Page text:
Nestled in the breezeway of the 7000, the Pre-Engineering classrooms serve as a second home for aspiring engineers looking to spend their days learning how the machines that make up our world function. Whether they are soldering custom-designed clocks, operating a band saw or engaging with experts in the field, Pre-Engineering students graduate well-rounded in fundamental engineering skills they can apply to their future careers.
“I intend to major in electrical engineering, and I will probably do a minor in material science,” senior Junyi Xiu, one of the co-presidents of the Pre-Engineering Society, said. “Material science was actually a topic we learned in the second year class, Principles of Engineering, which made me more interested.”
Pre-Engineering students spend the majority of their first three years in the classroom or in the engineering labs on campus, gaining an understanding of not just the concepts but also the applications of engineering. “[Pre-Engineering] is really unique because you’re getting hands-on experience of applying what you learn. The whole point of engineering isn’t theory [or] memorization. It’s application,” Xiu said.
In senior year, however, things take a turn as the Pre-Engineering students embark on internships throughout the year.
“[During internship] you visit various engineering firms to get a feel for what they do and actually see engineering work being done live in the real world,” senior Mariela Manion, another co-president of Pre-Engineering Society, said. The students engage in opportunities such as touring a Triton submarine facility or seeing a waste management company in action.
Outside of the classroom, meanwhile, Pre-Engineering track members participate in the Pre-Engineering Society, the largest engineering-focused organization on campus. The three co-presidents, senior Ava Compitiello, along with Manion and Xiu, work with advisor Mrs. Mohanalatha Pamajala to organize speaker events, fundraisers and instant challenges, where students get a prompt for an engineering challenge and must figure it out under time constraints.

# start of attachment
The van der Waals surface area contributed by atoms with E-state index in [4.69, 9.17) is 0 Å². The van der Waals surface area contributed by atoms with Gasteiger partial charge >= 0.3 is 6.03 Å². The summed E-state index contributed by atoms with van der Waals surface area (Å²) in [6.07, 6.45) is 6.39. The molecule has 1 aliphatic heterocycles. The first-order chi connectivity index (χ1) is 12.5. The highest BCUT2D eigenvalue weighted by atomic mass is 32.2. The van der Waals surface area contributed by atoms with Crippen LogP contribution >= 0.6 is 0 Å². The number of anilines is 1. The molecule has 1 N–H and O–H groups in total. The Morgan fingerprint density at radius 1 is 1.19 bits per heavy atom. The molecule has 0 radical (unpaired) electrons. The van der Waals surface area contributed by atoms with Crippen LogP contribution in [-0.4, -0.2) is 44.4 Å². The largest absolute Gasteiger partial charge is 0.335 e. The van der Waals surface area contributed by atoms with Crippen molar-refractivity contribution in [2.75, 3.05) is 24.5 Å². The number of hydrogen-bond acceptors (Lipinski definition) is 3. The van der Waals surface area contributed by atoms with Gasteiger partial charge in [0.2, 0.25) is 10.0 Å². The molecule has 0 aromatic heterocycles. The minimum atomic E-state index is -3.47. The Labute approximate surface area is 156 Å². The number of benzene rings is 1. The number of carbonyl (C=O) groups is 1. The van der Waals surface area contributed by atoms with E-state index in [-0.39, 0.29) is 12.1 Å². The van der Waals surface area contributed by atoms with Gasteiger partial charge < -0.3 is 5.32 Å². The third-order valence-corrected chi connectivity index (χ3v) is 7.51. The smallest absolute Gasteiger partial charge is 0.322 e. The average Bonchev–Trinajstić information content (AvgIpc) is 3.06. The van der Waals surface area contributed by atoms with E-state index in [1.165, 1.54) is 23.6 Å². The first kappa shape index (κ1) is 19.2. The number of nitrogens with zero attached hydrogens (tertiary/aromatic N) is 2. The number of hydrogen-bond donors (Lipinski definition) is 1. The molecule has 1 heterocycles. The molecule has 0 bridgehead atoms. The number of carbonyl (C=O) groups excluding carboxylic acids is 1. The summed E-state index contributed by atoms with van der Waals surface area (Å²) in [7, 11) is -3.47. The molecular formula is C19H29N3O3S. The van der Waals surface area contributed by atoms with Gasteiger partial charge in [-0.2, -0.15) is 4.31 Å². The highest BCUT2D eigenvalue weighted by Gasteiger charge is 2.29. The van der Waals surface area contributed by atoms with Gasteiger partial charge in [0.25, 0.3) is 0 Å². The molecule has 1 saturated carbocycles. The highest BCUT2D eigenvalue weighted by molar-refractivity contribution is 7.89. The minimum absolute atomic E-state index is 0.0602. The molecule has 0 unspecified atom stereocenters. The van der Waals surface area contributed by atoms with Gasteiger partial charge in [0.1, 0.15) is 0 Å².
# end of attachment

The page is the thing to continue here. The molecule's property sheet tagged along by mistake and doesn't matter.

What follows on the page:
“The members of the society work together to solve a problem while using basic materials. It helps to encourage teamwork which is very important in the engineering field,” Compitiello said about the challenges.
In addition to the traditional meeting format, the Pre-Engineering presidents hope to improve engagement and develop new connections throughout the school and community. “We already have many events scheduled with an organization we work closely with, Lighthouse of Broward, that helps children and adults who are visually impaired,” Compitiello said. Xiu and Manion seconded the goal of expanding further, with ideas for school-wide activities on Pi Day and Engineering Week, which occur around Feb. 22.
As the only three girls in the senior level class of Pre-Engineering, the co-presidents are working to make the traditionally male-dominated field more accessible to all — Xiu and Compitiello, for example, also co-helm the Girls Excelling in Math and Science (GEMS) club which works to support girls interested in STEM fields. “The activities we do aren’t just fun, but [also] support the community,” Xiu said. “At the end of the day, engineering is about helping people… we want to make [girls] realize, even if they weren’t interested [before], that STEM might be fun.”
While the imposter syndrome may feel overwhelming at times, Manion’s best piece of advice is to “set aside those comparative feelings… just take the class for what it is, which is to learn, and you’ll be so much happier.”
With enough curiosity, innovation and willingness to learn with others, anyone — the presidents believe — can find a place in the Pre-Engineering Society.